Mr Selfridge: new Downton Abbey or Paradise revisited?

ITV’s new Sunday-night prime-time period drama gets lukewarm reviews from critics

LAST UPDATED AT 16:16 ON Mon 7 Jan 2013

THE HUGE ratings success of Downton Abbey was always going to be a hard act to follow and ITV's new Sunday night drama Mr Selfridge has left critics generally disappointed.

The period piece had its first airing on Sunday night in the same 9pm slot occupied by Downton. It won an audience of 7.3 million, compared with an average 9.5 million who watched the first Downton series in 2010.

But as Viv Groskop's blogs in The Guardian, Downton was so successful "how could anything else ever compare?”

The show's biggest problem is that it is based on a real person, Harry Gordon Selfridge, not fictional characters as in Downton Abbey. As TV critic Charlie Brooker tweeted: "I can't wait to see if Mr Selfridge will ever open his shop.”

The Daily Mail agreed that this was the programme's weak spot. "Mr Selfridge, although it is pretty to look at and appeals to the shopaholics amongst us, lacks any real suspense – we all know he succeeds and has a hugely popular shop.”

Other critics ignored the Downton comparison, instead pointing out the uncomfortable similarity between ITV's Mr Selfridge and the BBC drama The Paradise, an eight-part series broadcast just last autumn and also set in an Edwardian department store.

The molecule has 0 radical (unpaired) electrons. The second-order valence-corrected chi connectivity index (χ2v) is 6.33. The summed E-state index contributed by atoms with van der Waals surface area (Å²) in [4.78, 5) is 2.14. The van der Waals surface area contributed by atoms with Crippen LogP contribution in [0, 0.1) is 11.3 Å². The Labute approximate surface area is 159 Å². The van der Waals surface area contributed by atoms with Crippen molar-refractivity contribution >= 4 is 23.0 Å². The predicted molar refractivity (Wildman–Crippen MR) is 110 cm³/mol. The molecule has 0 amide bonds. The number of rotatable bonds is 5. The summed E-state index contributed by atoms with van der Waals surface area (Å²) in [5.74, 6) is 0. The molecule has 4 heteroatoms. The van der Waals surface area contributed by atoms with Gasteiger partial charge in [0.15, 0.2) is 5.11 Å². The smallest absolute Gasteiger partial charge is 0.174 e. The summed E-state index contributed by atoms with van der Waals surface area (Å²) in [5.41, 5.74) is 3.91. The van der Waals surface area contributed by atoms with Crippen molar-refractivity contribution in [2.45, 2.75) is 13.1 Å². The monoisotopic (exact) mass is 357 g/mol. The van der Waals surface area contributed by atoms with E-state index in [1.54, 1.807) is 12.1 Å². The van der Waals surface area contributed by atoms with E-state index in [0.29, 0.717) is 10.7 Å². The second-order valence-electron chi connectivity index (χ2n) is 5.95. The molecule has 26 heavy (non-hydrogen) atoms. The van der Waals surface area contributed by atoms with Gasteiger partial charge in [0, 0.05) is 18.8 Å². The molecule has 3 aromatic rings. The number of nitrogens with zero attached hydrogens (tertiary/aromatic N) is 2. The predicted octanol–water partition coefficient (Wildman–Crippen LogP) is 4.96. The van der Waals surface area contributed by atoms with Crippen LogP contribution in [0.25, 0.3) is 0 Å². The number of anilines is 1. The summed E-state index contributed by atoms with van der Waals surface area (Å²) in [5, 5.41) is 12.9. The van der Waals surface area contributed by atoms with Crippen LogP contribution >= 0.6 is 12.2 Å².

Benjamin Secher in the Daily Telegraph said: "Just weeks after The Paradise became a surprise hit for the BBC, ITV1 began a less cosy, more charismatic department store drama of its own.”

The Radio Times also pointed out the parallels, with critic Suzanna Lazarus writing: "Mr Selfridge will have to make more attempts to capture my imagination.”

Tom Sutcliffe in The Independent wonders how Mr Selfridge writer Andrew Davies is going to fill 10 episodes of a drama set in a department store. "Perhaps a later episode will reveal the dramatic tale of how the store came to lose its apostrophe.” Ouch. · 

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As a reason for failure, "we all know" the story gainsays nearly all we know about story-telling, from Hollywood "remakes" back to Sophocles and earlier. Should Sophocles have taken a pass on "Oedipus Rex" because his audience "all knew" the story?

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